We hear about driver fatigue a lot and know that falling asleep while driving can be fatal, but why is it that sometimes we can’t override the sudden need to sleep when we’re mid-dangerous task?
Put simply, because it’s monotonous.
Lack of sleep and being awake too long are, of course, the main reasons drivers accidentally nod off, however, it’s not uncommon to have “lapses in concentration” or to drift into a microsleep, even if you’re well rested.
It’s one of the reasons why driver fatigue is one of Queensland Police Service’s “fatal five” along with:
- Driving under the influence of drugs or alcohol
- Not wearing a seatbelt
According to the Queensland Government: “driver fatigue is particularly dangerous because it affects everyone, regardless of age or experience.”
“When you’re fatigued, the amount of time you spend performing any set task, like stopping at a red light or avoiding a hazard, takes longer because you can become unfocused or easily distracted,” according to the Government.
Recognising the signs
Professor Jim Horne is a sleep expert at the Loughborough University’s Sleep Research Centre in the UK. He described microsleeps to BBC News as the moment when “your eyelids start drooping and you start to lose contact with reality”.
“You’re asleep for a few seconds, then wake up, often with a jolt,” he said.
When the brain goes to sleep involuntarily you’ll likely:
- Experience head snapping or nodding
- Have droopy eyelids and struggle to keep your eyes open
- Wake suddenly, with a sharp jerk of the head.
Sound familiar? It happens to the best of us and is obviously not a safe state to be in while driving.
Other signs of fatigue:
- Having trouble concentrating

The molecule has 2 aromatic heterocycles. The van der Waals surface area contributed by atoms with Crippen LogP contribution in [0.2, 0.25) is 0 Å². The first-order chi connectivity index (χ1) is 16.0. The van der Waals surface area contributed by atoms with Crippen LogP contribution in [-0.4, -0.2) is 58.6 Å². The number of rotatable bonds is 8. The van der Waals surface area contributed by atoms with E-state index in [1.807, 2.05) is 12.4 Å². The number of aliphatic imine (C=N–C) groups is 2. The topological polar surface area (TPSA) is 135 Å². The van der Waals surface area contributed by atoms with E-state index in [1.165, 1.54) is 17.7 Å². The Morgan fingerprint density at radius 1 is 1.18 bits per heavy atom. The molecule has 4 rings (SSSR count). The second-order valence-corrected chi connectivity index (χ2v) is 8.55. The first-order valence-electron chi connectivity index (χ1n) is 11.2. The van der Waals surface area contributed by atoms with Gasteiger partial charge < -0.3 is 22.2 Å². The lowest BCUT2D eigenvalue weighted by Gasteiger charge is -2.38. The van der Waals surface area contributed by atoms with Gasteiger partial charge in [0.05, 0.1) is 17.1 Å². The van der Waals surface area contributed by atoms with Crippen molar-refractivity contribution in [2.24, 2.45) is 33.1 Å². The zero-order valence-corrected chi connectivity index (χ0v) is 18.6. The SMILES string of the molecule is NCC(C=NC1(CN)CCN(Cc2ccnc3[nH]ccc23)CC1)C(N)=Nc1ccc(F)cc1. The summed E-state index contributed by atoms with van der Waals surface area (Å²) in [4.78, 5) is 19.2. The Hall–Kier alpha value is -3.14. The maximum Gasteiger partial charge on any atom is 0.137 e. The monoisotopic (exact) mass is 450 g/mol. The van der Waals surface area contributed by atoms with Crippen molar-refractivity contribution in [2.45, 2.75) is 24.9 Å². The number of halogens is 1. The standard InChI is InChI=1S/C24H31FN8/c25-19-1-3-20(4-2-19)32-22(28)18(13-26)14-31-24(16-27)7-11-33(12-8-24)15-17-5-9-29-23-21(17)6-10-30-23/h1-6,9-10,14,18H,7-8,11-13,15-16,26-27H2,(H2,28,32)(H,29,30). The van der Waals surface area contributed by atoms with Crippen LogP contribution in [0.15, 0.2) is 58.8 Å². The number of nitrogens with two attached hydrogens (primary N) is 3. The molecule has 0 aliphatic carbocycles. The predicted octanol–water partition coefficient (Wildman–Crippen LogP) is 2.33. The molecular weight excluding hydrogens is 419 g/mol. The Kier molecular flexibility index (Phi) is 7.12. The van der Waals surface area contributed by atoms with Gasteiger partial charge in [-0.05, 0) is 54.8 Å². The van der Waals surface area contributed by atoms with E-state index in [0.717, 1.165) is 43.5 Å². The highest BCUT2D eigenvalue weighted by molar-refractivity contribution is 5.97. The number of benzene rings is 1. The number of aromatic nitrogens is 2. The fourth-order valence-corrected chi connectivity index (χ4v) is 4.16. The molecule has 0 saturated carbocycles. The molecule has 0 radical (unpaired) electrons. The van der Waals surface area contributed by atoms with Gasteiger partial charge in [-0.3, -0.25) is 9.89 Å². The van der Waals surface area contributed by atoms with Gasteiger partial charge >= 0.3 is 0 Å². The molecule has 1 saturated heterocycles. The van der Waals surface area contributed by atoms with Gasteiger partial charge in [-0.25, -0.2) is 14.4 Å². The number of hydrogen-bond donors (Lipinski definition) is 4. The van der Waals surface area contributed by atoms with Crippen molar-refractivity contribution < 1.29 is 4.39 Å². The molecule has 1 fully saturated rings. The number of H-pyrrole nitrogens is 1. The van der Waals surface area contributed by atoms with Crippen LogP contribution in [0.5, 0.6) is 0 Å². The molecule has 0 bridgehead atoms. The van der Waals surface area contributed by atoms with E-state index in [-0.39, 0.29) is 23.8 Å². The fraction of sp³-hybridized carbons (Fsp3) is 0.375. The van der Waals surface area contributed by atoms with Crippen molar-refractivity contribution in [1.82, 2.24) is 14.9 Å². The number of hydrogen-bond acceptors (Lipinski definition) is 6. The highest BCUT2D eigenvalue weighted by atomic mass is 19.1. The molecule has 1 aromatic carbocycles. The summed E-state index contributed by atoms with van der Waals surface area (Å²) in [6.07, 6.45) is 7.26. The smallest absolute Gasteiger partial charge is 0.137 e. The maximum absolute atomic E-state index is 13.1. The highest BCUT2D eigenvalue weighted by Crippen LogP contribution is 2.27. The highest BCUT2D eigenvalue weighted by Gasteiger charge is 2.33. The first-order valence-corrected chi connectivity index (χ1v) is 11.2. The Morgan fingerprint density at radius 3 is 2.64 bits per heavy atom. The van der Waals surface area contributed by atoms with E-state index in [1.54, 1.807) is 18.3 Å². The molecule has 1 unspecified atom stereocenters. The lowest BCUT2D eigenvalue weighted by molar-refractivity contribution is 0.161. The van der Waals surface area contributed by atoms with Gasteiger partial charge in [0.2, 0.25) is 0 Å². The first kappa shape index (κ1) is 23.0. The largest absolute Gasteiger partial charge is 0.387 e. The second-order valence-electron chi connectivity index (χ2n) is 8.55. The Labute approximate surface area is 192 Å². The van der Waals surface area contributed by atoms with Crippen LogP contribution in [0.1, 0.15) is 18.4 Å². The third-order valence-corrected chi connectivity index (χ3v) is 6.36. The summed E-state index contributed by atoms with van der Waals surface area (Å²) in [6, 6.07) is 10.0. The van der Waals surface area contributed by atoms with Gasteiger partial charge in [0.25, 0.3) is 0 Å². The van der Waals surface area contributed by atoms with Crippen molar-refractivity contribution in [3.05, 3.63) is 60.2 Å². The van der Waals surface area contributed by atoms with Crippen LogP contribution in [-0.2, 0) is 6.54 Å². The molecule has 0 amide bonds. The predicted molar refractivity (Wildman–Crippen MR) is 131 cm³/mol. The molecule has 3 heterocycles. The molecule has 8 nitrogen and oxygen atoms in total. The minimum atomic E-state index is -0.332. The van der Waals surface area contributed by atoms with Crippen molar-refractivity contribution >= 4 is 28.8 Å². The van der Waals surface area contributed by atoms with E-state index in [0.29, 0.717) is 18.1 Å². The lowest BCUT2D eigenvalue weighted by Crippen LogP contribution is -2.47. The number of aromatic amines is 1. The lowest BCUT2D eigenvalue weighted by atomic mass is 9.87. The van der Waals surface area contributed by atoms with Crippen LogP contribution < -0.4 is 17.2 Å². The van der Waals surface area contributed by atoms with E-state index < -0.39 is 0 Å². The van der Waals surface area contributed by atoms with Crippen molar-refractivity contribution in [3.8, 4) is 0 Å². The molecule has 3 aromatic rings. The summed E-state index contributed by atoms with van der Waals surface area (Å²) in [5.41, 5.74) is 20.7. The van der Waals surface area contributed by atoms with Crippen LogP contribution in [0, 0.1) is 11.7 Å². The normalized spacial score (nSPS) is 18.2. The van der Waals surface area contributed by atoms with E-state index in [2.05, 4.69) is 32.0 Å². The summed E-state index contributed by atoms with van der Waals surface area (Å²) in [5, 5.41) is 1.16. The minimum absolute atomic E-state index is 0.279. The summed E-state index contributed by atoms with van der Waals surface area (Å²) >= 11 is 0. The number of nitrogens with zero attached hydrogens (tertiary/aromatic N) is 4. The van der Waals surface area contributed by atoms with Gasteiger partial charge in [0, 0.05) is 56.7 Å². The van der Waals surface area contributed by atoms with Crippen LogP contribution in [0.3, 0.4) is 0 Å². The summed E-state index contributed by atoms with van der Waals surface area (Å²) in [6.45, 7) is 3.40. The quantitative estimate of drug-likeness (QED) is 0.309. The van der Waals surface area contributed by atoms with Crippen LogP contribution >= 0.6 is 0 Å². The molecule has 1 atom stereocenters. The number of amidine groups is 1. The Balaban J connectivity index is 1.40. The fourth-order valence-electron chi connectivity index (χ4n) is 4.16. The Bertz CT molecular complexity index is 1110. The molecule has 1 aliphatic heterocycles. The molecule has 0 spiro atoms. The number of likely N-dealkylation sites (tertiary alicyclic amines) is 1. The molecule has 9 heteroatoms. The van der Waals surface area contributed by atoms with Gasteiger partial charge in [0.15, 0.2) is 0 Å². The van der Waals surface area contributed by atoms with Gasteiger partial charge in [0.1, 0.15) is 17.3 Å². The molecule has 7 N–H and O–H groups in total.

- Experiencing tired or sore eyes
- Reacting slowly
- Feeling drowsy, restless, bored or irritable
- Making fewer and larger steering corrections
- Missing road signs
- Having difficulty staying in the correct lane.
Should I stop and rest?
According to the Centre for Accident Research and Road Safety Queensland (CARRS-Q) “fatigue contributes to 20 to 30 per cent of all deaths on our roads”.
Some other facts about driving tired:
- A driver is four times more likely to have a fatal fatigue crash if they are driving between 10:00pm and dawn
- Nearly 30 per cent of all fatal fatigue crashes occur during public and school holiday periods
- Being awake for more than 17 hours is similar to having a blood alcohol level more than 0.05.
For tips on how to avoid fatigue check out these fact sheets:
- Driver fatigue, get the facts: Join the Drive to Save Lives
- Fatigue: CARRS-Q
You’ll find the same advice across the board. If you’re feeling sleepy, stop, stretch your legs, even just for a few minutes. It sounds simple, but the problem is often exacerbated because many of us don’t want to waste time by pausing in the middle of our commute. It’s understandable. We’ve all got somewhere to be. But, as the saying goes, “better to get there late than not at all”.